Research into dementia treatment receives boost with new $2.8 million grant
Research of a potential new treatment for dementia is going to receive a massive boost with a a five-year, $2.8 million grant.
The grant was received by the Sanders-Brown Center on Aging. The research involves the drug candidate, called MW150, which targets dysregulated brain inflammation driven by a stress-activated protein called p38aMAPK.
Scientists explain that the particular research is novel as it is exploring efficacy in treating more than one form of dementia at the same time. Scientists explain that it is extremely rare to see someone with only one type of dementia pathology in the brain and so a drug that can target more than one forms of dementia would be a massive step towards our fight against dementia.
As chronic neuroinflammation is a common feature seen early in both VCID and Alzheimer’s disease progression, Van Eldik’s work will test the idea that excessive inflammation in the brain driven by p38aMAPK worsens dementia symptoms and is therefore a good target for therapeutic intervention.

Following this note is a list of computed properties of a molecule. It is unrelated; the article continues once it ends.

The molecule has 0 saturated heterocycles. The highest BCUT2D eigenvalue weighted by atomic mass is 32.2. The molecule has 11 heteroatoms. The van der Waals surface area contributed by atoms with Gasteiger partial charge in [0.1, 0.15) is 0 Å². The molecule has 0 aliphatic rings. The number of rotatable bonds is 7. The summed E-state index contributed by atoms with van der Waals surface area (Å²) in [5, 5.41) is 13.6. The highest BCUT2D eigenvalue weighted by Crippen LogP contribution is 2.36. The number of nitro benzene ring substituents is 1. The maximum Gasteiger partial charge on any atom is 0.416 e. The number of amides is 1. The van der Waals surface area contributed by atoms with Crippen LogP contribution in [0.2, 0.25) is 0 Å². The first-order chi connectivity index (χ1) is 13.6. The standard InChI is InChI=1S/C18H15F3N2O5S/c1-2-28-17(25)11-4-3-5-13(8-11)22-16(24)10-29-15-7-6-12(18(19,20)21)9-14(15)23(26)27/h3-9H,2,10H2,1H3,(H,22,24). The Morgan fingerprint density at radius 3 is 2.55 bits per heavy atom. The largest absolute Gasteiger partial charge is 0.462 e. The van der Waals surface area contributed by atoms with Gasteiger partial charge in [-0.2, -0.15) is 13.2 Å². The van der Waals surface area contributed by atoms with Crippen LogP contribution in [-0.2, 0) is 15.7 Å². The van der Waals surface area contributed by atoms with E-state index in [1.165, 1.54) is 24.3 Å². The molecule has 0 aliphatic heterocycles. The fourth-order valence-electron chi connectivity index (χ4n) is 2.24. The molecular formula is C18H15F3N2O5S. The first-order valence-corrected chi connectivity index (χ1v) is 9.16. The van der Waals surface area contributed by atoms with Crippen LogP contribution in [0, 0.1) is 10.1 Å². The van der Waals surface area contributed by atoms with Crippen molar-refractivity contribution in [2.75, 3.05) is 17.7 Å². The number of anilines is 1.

The study will use novel mouse models and Van Eldik’s recently developed drug candidateMW150, which (unlike most other dementia drug candidates) is able to cross the blood-brain barrier, increasing its potential therapeutic impact.
According to researchers this study is a key first step to understanding how to someday prevent or treat the growing number of elderly individuals afflicted by dementia with complex co-morbid pathologies.